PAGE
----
Saturday, December 11, 2010

Sailing in the Trades

Puffy cumulus dot the sky and break up the uniformity of another bluebird day. The 10-15 foot seas continue to roll in from the northern Atlantic which DK climbs up and over like rolling foothills that stretch into the horizon. The wind blows from behind at 15-20+ knots, a nice broad reach sail, pushing us to the west just like Columbus and the old clipper ships did for centuries as they headed for the Caribbean and the Americas. Our Monitor windvane holds the course and our newly replaced KISS wind generator spins effortlessly trickling the energy juice into our batteries. We have finally found the trade winds.

It's the morning of Day 11 for us since leaving the Canary Islands. We are indeed back in the tropics. Clothing is minimal, sunblock liberally applied, and a cold drink always appreciated. Dead flying fish lie as casualties on our deck from last night's starry ride, a thick layer of salt covers our dodger, and lines seem to web through our boat in every direction connecting sails, blocks, and our telescoped whisker pole standing ready for action off our starboard side. The main is reefed, the staysail taught, and our genoa partially furled up, all in sync to find the perfect balance of comfort and speed.

We did manage a quick stop-over at Mindelo harbor, in the dramatically beautiful Cape Verde Islands. We sailed in the morning of Day 8 and after circling the fuel dock for 4 hours waiting in line for diesel, we finally squeezed in between 2 100'+ mega-yachts to top up our tanks. The luxury mega-sailing yacht in front of us put in over 6000 liters (1500 gallons), which took over 3 hours to fill and almost caused a riot with all the small boats like us trying to do a quick fill of 100-300 liters each so they could slip out and away quickly. No luck, and some boat captains were fuming. The whole ordeal was painful, but by the mid-afternoon we were successful, yet exhausted and sun-baked, and tied up safely to the marina dock for an early restful night's sleep.

The Cape Verdes...a French protectorate, but more of it's "own" country, similar to "Hawaii" in the U.S. The people are mixed African and speak a local creole language. The landscape is jagged and raw, volcanic in nature, with beautiful verdant hills and peaks rising up from the sea. Cinder cones dot the landscape and clouds hang motionless up in the heights with lingering rainbows and fog settling overnight in the valleys.

There is life here. The islands are sparsely populated and much subsistence living occurs. Even though pretty poor, the people seem friendly and in our quick, less then 24 hour stay, we felt very welcome. In the Sea, there are abundant fish and they still have sharks. Big sharks. Unfortunately, times are quickly changing, as we sailed away we saw two big Japanese long-lining fishing boats coming into the the fish and sharks are probably on their way out.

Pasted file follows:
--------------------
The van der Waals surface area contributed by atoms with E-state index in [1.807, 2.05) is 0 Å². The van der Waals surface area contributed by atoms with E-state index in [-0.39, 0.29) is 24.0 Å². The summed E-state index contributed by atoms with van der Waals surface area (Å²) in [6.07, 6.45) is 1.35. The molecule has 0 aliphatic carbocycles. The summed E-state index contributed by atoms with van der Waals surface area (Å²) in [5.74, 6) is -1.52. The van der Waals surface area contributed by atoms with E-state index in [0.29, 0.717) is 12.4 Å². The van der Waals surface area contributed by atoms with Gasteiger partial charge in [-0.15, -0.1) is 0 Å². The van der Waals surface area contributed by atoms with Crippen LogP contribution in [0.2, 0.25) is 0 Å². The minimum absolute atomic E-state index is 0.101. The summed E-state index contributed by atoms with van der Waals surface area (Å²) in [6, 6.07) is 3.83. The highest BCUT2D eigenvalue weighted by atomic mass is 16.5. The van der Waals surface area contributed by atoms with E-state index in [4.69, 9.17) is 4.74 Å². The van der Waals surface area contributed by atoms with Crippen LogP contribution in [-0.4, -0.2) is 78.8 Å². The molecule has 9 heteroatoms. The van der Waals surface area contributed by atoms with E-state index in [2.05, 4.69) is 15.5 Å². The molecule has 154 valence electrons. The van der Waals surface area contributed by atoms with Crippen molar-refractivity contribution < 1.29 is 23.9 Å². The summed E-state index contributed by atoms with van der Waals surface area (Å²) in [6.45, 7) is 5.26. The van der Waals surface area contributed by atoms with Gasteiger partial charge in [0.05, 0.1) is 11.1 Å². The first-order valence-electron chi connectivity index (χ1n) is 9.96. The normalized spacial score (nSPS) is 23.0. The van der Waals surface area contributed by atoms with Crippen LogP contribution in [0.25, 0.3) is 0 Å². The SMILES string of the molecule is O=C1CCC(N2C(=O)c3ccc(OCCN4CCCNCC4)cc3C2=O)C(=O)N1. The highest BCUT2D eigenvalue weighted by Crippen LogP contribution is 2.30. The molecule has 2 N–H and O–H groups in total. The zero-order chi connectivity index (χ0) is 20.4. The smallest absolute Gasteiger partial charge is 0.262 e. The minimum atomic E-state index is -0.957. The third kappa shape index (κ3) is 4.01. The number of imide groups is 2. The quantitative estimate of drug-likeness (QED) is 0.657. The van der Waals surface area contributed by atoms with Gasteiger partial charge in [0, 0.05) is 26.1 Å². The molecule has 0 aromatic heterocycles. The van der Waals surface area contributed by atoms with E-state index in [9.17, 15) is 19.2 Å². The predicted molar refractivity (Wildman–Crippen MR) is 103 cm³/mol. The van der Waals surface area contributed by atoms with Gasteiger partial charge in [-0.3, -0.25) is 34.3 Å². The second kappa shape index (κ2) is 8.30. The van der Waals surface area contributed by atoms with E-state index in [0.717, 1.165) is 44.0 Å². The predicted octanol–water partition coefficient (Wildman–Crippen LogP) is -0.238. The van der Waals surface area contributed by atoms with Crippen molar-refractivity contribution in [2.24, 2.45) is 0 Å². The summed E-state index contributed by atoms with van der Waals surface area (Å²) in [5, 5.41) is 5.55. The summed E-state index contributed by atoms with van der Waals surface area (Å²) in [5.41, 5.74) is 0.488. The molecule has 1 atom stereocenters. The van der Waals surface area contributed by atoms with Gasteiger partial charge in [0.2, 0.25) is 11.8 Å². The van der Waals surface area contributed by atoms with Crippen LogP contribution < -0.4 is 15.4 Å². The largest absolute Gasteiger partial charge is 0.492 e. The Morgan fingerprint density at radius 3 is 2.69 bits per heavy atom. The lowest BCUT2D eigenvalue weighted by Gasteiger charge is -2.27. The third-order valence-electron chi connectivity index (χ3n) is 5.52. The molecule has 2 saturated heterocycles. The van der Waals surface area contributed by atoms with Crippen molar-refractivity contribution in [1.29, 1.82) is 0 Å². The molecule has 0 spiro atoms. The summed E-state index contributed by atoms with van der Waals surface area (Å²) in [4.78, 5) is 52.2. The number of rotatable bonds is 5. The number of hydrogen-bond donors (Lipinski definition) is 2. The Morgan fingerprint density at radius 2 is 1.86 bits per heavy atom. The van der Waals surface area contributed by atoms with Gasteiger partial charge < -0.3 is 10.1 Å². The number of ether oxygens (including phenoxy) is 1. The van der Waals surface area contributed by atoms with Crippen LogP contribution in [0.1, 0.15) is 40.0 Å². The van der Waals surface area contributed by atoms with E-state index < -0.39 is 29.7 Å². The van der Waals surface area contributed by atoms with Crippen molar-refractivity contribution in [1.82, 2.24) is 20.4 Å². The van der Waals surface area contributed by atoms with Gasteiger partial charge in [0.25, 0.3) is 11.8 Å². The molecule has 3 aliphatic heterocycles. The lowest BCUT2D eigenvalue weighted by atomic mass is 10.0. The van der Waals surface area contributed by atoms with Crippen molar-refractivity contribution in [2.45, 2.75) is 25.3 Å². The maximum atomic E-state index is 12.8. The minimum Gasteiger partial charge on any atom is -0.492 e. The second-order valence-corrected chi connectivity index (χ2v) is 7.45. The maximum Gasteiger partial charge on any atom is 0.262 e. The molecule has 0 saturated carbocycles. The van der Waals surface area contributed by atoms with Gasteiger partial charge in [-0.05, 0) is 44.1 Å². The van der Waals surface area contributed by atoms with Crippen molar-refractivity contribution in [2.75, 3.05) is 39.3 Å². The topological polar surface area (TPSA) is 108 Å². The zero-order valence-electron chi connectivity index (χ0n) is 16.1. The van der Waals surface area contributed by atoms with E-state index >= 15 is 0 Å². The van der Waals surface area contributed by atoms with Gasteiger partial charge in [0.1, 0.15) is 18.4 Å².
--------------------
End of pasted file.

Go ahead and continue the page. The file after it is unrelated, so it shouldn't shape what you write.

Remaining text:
From a water-man perspective the Cape Verdes are a gem. The islands are compared to Hawaii for it's legendary surf breaks, the kite surfing on some of the islands is supposedly world class, and underwater scuba diving you can see just about every big pelagic in the ocean.

It's a shame that we can't do these islands justice. It's the only place we have stopped for such a short time, but one of those special spots you are happy to have discovered. We'll keep it on the radar for another time and day.

We untied the dock lines in the early afternoon, along with our friends, Uwe, Anne, and their daughter, Kara, on the San Francisco-based sailboat, Magnum, who were tied up right next to us. We spent the morning with them perusing the local open air market filling up once again with some fresh green spinach, fragrant fresh cilantro and mint, carrots, a papaya, and more bananas. We enjoyed a tasty coffee (my first since the Canaries) and had a local lunch together of a Cape Verdean mix of spiced rice and chicken at a downtown cafe. Big early Xmas hugs all around, as we are heading to different islands in the Caribbean and most likely won't run into each other again until Panama, a couple of months down the road.

Nic and I have decided to make landfall at Bequia, in the Grenadine island chain of the southern Caribbean. As I write this, we have 1850 more miles to go and we have already travelled approximately 1200 since leaving the Canary Islands. If all goes well we should arrive on either December 23, 24, or on Xmas day. In the meantime, we'll keep spending our time watching the ocean, thumbing through another book, and eating and sleeping the hours away.

1 comment:

Lisa said...

i love to visit this place. this is my best time which i have spend with Yacht Charter Dubai